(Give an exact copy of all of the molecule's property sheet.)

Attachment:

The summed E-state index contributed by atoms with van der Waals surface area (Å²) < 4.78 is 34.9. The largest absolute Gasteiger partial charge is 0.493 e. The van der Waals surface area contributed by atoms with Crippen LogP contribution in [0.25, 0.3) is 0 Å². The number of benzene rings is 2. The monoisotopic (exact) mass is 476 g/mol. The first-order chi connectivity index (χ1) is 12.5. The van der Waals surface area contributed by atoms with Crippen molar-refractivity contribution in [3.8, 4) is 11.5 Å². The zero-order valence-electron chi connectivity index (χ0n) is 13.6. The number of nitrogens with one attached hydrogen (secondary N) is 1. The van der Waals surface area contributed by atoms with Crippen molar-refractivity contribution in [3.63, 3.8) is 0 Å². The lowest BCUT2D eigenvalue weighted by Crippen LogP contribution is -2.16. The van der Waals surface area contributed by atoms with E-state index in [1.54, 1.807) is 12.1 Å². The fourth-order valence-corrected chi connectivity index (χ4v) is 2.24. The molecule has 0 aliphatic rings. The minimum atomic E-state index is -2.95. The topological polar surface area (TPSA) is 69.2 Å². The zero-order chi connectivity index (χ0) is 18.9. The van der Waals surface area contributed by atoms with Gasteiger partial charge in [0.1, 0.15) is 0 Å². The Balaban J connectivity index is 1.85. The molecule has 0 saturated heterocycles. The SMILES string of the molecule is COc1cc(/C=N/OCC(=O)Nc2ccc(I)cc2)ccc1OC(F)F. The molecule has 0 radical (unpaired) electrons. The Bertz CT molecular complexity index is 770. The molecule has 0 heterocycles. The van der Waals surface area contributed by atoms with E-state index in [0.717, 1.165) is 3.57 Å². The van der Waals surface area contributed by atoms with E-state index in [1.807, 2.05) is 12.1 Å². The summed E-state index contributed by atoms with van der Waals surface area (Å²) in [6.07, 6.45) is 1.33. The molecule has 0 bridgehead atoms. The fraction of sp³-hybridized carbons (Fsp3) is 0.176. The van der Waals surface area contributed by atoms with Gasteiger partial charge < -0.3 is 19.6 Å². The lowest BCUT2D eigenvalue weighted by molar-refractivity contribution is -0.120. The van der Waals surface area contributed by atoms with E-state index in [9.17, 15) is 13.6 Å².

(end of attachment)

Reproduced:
The summed E-state index contributed by atoms with van der Waals surface area (Å²) < 4.78 is 34.9. The largest absolute Gasteiger partial charge is 0.493 e. The van der Waals surface area contributed by atoms with Crippen LogP contribution in [0.25, 0.3) is 0 Å². The number of benzene rings is 2. The monoisotopic (exact) mass is 476 g/mol. The first-order chi connectivity index (χ1) is 12.5. The van der Waals surface area contributed by atoms with Crippen molar-refractivity contribution in [3.8, 4) is 11.5 Å². The zero-order valence-electron chi connectivity index (χ0n) is 13.6. The number of nitrogens with one attached hydrogen (secondary N) is 1. The van der Waals surface area contributed by atoms with Crippen molar-refractivity contribution in [3.63, 3.8) is 0 Å². The lowest BCUT2D eigenvalue weighted by Crippen LogP contribution is -2.16. The van der Waals surface area contributed by atoms with E-state index in [1.54, 1.807) is 12.1 Å². The fourth-order valence-corrected chi connectivity index (χ4v) is 2.24. The molecule has 0 aliphatic rings. The minimum atomic E-state index is -2.95. The topological polar surface area (TPSA) is 69.2 Å². The zero-order chi connectivity index (χ0) is 18.9. The van der Waals surface area contributed by atoms with Gasteiger partial charge in [0.1, 0.15) is 0 Å². The Balaban J connectivity index is 1.85. The molecule has 0 saturated heterocycles. The SMILES string of the molecule is COc1cc(/C=N/OCC(=O)Nc2ccc(I)cc2)ccc1OC(F)F. The molecule has 0 radical (unpaired) electrons. The Bertz CT molecular complexity index is 770. The molecule has 0 heterocycles. The van der Waals surface area contributed by atoms with E-state index in [0.717, 1.165) is 3.57 Å². The van der Waals surface area contributed by atoms with E-state index in [1.807, 2.05) is 12.1 Å². The summed E-state index contributed by atoms with van der Waals surface area (Å²) in [6.07, 6.45) is 1.33. The molecule has 0 bridgehead atoms. The fraction of sp³-hybridized carbons (Fsp3) is 0.176. The van der Waals surface area contributed by atoms with Gasteiger partial charge < -0.3 is 19.6 Å². The lowest BCUT2D eigenvalue weighted by molar-refractivity contribution is -0.120. The van der Waals surface area contributed by atoms with E-state index in [9.17, 15) is 13.6 Å².